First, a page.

A study conducted by University of North Carolina’s School of Public Health reveals that boys, like girls, are hitting puberty sooner than ever. The study compiled information from 212 health care practitioners across the country, who reported physical changes of approximately four thousand boys, ages 6 to 16. Broken down by race, African-American boys now experience the onset of puberty at about 9 years of age, and non-Hispanic white and Hispanic boys experience the onset around the age of 10.
The lead author of the study, Marcia Herman-Giddens, is concerned that the changes are occurring too quickly. She notes that natural genetic changes would take hundreds or thousands of years, and that the acceleration of the onset of puberty is likely triggered by environmental factors that may include poor exercise habits, junk food, and/or chemical exposure.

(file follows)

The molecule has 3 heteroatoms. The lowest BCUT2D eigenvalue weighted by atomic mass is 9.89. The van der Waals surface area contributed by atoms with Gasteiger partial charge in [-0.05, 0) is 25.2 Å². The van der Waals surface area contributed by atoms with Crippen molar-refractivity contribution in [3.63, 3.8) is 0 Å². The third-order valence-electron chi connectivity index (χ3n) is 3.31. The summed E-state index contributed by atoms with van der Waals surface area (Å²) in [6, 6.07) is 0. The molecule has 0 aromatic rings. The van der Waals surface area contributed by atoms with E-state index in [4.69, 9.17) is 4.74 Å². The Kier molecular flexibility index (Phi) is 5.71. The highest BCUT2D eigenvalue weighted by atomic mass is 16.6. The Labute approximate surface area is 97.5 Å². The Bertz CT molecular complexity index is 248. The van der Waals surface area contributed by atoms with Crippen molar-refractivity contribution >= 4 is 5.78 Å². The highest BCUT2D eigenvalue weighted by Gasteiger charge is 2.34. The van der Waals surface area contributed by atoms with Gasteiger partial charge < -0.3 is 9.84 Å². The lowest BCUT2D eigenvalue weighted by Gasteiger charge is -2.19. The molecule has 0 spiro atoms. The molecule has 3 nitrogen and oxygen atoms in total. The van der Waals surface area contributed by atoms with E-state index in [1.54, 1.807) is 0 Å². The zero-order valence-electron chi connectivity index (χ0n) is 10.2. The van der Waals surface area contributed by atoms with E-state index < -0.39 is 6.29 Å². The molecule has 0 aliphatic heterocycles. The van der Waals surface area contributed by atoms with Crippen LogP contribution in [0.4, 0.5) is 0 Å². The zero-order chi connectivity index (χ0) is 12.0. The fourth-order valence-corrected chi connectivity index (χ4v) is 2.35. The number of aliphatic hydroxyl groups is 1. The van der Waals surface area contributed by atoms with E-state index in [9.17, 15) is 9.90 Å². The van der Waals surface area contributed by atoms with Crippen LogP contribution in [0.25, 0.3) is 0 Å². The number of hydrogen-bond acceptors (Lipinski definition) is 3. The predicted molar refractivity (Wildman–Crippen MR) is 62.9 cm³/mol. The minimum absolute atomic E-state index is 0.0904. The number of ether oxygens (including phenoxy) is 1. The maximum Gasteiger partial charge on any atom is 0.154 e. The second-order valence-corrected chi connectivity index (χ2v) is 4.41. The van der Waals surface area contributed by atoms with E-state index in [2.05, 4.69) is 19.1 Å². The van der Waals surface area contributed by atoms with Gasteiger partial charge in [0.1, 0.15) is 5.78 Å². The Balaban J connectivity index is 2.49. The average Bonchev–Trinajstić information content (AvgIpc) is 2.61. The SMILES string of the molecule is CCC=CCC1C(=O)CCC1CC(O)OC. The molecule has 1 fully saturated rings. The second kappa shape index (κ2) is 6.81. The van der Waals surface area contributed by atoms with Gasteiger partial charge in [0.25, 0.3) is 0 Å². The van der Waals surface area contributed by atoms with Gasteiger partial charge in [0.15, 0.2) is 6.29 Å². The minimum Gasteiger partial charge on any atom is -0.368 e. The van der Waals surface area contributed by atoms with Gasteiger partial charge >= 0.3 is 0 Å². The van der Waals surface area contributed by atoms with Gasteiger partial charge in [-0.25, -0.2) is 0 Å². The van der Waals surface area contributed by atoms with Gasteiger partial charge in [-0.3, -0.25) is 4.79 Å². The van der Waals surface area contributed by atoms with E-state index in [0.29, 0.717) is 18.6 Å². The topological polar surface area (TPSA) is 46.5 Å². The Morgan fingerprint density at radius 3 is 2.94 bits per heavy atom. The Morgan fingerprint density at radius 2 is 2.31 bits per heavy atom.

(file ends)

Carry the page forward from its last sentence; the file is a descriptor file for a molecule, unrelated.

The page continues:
Sonya Lunder, a senior analyst with the Environmental Working Group, stated “The overall concern is that by hastening puberty you’re actually shortening childhood.” She adds, “The real impact of this is not only on future fertility,” but also that puberty is a “physiological change in your brain.”
Though I did not find this information surprising, it is certainly interesting and raises questions about development, psychology, and law. It makes me curious if such early onset of puberty– specifically, the physiological and psychological effects it may bring– is already starting to affect the juvenile law, and if so, to what extent. Additionally, this phenomenon may further blur the line between who may be tried as a juvenile and who may be tried as an adult.
To read an article written about the study, click here.